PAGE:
Unilateral Muscle Contractions Enhance Creative Thinking
Goldstein, Abraham, Revivo, Ketty, Kreitler, Michal, Metuki, Nili, Psychonomic Bulletin & Review
Following the notion of relative importance of the right hemisphere (RH) in creative thinking, we explored the possibility of enhancing creative problem solving by artificially activating the RH ahead of time using unilateral hand contractions. Participants attempted to complete the Remote Associates Test after squeezing a ball with either their left or right hand. As predicted, participants who contracted their left hand (thus activating the RH) achieved higher scores than those who used their right hand and those who did not contract either hand. Our findings indicate that tilting the hemispheric balance toward the processing mode of one hemisphere by motor activation can greatly influence the outcome of thought processes. Regardless of the specific mechanism involved, this technique has the potential for acting as a therapeutic or remedial manipulation and could have wide applications in aiding individuals with language impairments or other disorders that are believed to be related to hemispheric imbalances.
Creative thinking entails the formation of associative links between otherwise unrelated concepts in order to solve problems in novel ways. As such, it is thought to require divergent thinking, which involves simultaneously considering various ideas, meanings, and approaches in order to derive a solution (Mednick, 1962). One possible approach to investigating the cognitive processes underlying the complex phenomenon of creative thinking is to examine the neural circuits involved. A widely held notion is that the information-processing style used by the right hemisphere (RH) facilitates this type of thinking (Fiore & Schooler, 1998) and has been supported in a recent metaanalytic review (Mihov, Denzler, & Förster, 2010). For example, the RH was found to be involved in reasoning about incompletely specified situations and in the maintenance of ambiguous mental representations (Goel et al., 2007), as well as in set-shift problems (Goel & Vartanian, 2005). Analogously, psycholinguistic studies have shown that the RH induces diffuse activation of a broader semantic field that includes distant, unusual, and seemingly unrelated features, relative to the more constrained activation caused by the left hemisphere (LH; Jung-Beeman, 2005). For instance, studies have documented the relative importance of the RH in divergent semantic processing (Howard-Jones, Blakemore, Samuel, Summers, & Claxton, 2005), in the generation of unusual verbs for presented nouns (Seger, Desmond, Glover, & Gabrieli, 2000), and in comprehending novel metaphors (Arzouan, Goldstein, & Faust, 2007).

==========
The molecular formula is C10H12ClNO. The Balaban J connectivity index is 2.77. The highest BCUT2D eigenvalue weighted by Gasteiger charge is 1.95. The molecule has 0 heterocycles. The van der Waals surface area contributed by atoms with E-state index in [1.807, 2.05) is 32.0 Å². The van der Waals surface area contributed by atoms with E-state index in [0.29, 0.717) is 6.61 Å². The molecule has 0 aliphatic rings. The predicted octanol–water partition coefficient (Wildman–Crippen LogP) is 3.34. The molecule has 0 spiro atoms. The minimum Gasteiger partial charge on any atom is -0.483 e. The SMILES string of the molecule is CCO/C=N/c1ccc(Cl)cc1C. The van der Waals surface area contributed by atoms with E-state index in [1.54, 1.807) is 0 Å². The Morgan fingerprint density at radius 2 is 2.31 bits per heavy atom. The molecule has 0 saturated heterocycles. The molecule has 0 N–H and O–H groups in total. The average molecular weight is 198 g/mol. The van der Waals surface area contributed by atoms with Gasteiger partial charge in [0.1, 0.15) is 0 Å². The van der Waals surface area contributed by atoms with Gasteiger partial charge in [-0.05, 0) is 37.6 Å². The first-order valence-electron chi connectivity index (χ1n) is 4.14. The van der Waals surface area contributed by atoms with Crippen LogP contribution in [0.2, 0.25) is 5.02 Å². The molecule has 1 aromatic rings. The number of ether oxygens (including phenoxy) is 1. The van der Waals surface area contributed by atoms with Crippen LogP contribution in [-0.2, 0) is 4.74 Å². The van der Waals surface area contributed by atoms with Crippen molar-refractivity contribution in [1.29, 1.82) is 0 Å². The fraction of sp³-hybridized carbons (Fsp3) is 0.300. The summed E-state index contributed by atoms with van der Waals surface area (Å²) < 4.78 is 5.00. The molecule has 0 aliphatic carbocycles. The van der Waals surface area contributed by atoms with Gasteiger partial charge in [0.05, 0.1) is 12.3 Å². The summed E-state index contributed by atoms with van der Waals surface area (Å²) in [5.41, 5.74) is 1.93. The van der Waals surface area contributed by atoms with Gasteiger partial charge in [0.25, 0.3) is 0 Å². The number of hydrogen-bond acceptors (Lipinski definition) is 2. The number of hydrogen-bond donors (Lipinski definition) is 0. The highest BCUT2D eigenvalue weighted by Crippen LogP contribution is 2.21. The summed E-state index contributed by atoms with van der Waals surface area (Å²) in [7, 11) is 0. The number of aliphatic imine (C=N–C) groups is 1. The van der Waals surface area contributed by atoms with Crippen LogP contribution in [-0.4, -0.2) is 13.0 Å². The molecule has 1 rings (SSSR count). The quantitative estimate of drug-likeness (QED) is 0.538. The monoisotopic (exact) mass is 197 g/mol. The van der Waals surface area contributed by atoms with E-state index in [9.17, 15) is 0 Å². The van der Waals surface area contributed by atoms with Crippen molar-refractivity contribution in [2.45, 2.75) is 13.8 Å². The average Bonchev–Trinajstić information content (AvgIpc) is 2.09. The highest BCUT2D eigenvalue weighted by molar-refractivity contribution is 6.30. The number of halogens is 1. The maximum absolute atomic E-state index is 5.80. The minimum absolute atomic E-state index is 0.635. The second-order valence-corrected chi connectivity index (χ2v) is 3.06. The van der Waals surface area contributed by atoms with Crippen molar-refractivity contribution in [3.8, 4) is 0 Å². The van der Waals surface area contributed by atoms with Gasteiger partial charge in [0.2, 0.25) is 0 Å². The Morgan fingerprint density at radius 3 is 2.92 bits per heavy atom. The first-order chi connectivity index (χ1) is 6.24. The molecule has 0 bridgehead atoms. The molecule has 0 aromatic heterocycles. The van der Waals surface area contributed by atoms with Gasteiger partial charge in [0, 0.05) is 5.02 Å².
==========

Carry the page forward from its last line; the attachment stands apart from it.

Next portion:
Obviously, this approach does not maintain that creativity resides in the RH. As with any other high-level cognitive task, creative thinking involves a wide number of brain regions in both hemispheres working in a complex manner. Nevertheless, the wealth of findings associating RH activity with creative thinking indicate that the mode of operation of the RH (e.g., broad semantic fields, divergence) is particularly advantageous during such tasks; thus, conditions that enhance RH activity might lead to better performance.
The involvement of the RH in creativity has been demonstrated mainly in correlative studies showing a connection between RH activation and creative thinking performance. Our aim in this study was to explore the possibility of enhancing creative thinking by artificially activating or priming the RH ahead of time. Showing that a direct manipulation of the hemispheric balance has an effect on creativity would strengthen the case for the involvement of RH mechanisms. One method to achieve asymmetrical hemispheric activation is by way of unilateral muscle contractions. A number of studies have shown that contraction of the hand or face muscles has an effect on emotion and motivation, presumably by activating the motor and sensory areas of the hemisphere contralateral to the hand (Baumann, Kuhl, & Kazén, 2005; Harmon-Jones, 2006; Peterson & Harmon-Jones, 2008; Schiff, Esses, & Lamon, 1992; Schiff & Lamon, 1989, 1994; Shrira & Martin, 2005). …